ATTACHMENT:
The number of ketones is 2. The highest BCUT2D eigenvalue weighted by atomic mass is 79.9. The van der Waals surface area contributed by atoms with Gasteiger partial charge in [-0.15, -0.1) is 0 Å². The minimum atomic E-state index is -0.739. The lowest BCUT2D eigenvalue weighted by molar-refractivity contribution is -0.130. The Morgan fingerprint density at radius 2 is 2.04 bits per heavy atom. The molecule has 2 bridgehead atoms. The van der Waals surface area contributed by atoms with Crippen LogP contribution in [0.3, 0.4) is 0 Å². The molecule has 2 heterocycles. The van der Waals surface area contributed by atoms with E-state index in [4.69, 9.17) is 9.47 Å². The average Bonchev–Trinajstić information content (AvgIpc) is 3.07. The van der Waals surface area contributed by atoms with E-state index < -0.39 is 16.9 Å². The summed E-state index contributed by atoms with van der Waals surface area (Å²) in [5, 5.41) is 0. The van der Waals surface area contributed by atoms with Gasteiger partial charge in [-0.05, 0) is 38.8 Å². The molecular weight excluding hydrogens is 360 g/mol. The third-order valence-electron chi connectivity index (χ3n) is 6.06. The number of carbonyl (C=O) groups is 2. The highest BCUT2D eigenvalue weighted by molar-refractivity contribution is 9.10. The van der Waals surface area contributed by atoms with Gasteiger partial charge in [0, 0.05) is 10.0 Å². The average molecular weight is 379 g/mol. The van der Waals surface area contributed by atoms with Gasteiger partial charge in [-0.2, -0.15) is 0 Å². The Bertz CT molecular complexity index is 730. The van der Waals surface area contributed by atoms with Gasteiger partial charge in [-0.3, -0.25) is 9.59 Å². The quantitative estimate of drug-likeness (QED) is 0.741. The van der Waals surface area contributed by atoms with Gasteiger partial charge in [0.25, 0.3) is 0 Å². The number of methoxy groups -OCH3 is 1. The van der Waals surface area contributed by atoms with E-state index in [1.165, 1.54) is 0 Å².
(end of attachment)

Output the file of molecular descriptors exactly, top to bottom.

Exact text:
The number of ketones is 2. The highest BCUT2D eigenvalue weighted by atomic mass is 79.9. The van der Waals surface area contributed by atoms with Gasteiger partial charge in [-0.15, -0.1) is 0 Å². The minimum atomic E-state index is -0.739. The lowest BCUT2D eigenvalue weighted by molar-refractivity contribution is -0.130. The Morgan fingerprint density at radius 2 is 2.04 bits per heavy atom. The molecule has 2 bridgehead atoms. The van der Waals surface area contributed by atoms with Crippen LogP contribution in [0.3, 0.4) is 0 Å². The molecule has 2 heterocycles. The van der Waals surface area contributed by atoms with E-state index in [4.69, 9.17) is 9.47 Å². The average Bonchev–Trinajstić information content (AvgIpc) is 3.07. The van der Waals surface area contributed by atoms with E-state index < -0.39 is 16.9 Å². The summed E-state index contributed by atoms with van der Waals surface area (Å²) in [5, 5.41) is 0. The van der Waals surface area contributed by atoms with Gasteiger partial charge in [-0.05, 0) is 38.8 Å². The molecular weight excluding hydrogens is 360 g/mol. The third-order valence-electron chi connectivity index (χ3n) is 6.06. The number of carbonyl (C=O) groups is 2. The highest BCUT2D eigenvalue weighted by molar-refractivity contribution is 9.10. The van der Waals surface area contributed by atoms with Gasteiger partial charge in [0, 0.05) is 10.0 Å². The average molecular weight is 379 g/mol. The van der Waals surface area contributed by atoms with Gasteiger partial charge in [-0.2, -0.15) is 0 Å². The Bertz CT molecular complexity index is 730. The van der Waals surface area contributed by atoms with Gasteiger partial charge in [-0.3, -0.25) is 9.59 Å². The quantitative estimate of drug-likeness (QED) is 0.741. The van der Waals surface area contributed by atoms with Gasteiger partial charge in [0.25, 0.3) is 0 Å². The number of methoxy groups -OCH3 is 1. The van der Waals surface area contributed by atoms with E-state index in [1.165, 1.54) is 0 Å².